When the rain poured again on Monday, residents had to walk through flooded streets in the area dubbed the "Harmon sink." Schoolchildren who were dropped off by a school bus nearby navigated the flooded street, unaware of the health peril as they walked close to a manhole cover that bubbled up with muddy, stinky water.

This problem has been brought to the attention of the Department of Public Works since last year.

And on Sept. 4, a letter, supported with signatures of dozens of residents, was sent to DPW, and the Guam Environmental Protection Agency was copied, explaining that the flooding has been exacerbated by nearby buildings' and concrete yards' rainwater runoff emptying into the low-lying Rojas Street where some of the students and their families live.

‘The water smells really bad, like backed-up sewage’

Christy Olchondra, a tenant in one of the affected buildings, and a sales manager for a business, said she has seen napkins and female sanitary products floating in the water.

“It’s gross, actually,” Olchondra said. She said her car has almost gotten stuck in the water before and customers have complained that they cannot get into her businesses parking lot due to the flooding.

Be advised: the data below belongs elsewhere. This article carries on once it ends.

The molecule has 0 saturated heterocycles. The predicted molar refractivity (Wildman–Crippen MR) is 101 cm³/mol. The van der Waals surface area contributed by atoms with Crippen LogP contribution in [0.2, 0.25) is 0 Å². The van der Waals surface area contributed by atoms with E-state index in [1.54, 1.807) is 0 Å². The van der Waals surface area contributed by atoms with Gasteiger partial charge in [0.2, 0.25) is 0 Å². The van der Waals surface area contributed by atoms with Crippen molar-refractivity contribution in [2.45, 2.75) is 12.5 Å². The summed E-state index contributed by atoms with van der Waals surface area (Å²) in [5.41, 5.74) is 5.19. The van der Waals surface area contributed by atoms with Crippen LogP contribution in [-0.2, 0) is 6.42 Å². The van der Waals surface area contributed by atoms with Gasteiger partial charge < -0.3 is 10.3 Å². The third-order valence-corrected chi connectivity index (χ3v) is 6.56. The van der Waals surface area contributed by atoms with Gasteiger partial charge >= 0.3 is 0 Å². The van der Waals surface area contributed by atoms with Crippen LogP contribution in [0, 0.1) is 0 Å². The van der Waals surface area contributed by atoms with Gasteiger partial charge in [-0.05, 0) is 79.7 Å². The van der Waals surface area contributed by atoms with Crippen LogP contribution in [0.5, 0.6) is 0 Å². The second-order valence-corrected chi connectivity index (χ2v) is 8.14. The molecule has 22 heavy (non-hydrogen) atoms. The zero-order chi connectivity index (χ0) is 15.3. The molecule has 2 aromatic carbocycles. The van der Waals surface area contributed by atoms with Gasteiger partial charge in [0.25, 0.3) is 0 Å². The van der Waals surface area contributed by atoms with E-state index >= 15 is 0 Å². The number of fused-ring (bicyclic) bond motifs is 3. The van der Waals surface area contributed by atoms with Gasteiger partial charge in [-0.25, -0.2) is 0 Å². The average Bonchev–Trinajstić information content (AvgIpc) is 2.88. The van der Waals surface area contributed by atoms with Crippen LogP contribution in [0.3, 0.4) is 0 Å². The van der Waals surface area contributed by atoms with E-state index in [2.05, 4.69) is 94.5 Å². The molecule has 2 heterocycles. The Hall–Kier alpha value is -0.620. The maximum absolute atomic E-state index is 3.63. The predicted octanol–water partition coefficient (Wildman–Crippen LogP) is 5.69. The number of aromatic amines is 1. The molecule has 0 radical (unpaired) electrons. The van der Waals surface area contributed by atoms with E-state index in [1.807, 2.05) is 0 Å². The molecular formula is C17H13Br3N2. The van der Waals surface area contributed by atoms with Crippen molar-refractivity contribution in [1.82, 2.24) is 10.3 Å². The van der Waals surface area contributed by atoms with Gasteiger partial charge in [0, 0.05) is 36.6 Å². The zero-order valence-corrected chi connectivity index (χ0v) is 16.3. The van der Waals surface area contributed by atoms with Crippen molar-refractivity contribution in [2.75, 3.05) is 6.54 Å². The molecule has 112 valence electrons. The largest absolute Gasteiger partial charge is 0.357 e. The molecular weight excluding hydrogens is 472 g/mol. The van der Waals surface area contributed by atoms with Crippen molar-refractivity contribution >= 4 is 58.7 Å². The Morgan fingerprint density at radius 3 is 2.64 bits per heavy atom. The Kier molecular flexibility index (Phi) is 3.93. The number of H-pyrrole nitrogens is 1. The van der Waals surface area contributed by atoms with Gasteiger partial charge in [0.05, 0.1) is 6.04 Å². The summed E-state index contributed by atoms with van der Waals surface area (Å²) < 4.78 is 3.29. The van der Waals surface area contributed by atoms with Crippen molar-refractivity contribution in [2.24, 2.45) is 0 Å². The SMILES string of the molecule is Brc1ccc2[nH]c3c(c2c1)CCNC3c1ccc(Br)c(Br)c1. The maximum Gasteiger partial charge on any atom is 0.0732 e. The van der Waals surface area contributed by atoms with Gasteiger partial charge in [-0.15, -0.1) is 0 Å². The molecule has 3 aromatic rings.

Olchondra has worked in the building since 2007. “It’s been like that since we moved in,” she said.

Wayne Kilgore, owner of Guam Automotive Clinic on Rojas Street, has been in the area for two years.

“It can rain a little or it can rain a lot and it floods down there. The water smells really bad, like backed-up sewage. It’s not just rainwater,” he said. The Guam Waterworks Authority has denied the flooding had to do with wastewater overflow.

Kilgore, too, is concerned about the children wading through the water.

“It’s not really sanitary for them,” Kilgore said.

Kilgore said he thinks businesses need to control their runoff. He said one particular business in the area has rainwater flowing like a waterfall and emptying into the street.

"It’s like a raging river,” he said.

DPW: Runoff from businesses is GEPA’s responsibility

Area residents were told in 2018 that the government does not have the money to fix the problem, a concerned citizen said.

DPW Deputy Director Jesse Garcia said he has forwarded the concerns to the department’s chief engineer who will make an assessment. He said the issue of businesses not having proper water containment falls under the purview of GEPA.

Fixing the problem is difficult, Garcia said, because much of the property in the area is privately owned.

“There is nothing I can do – unless private property owners give us the right of way,” he said.


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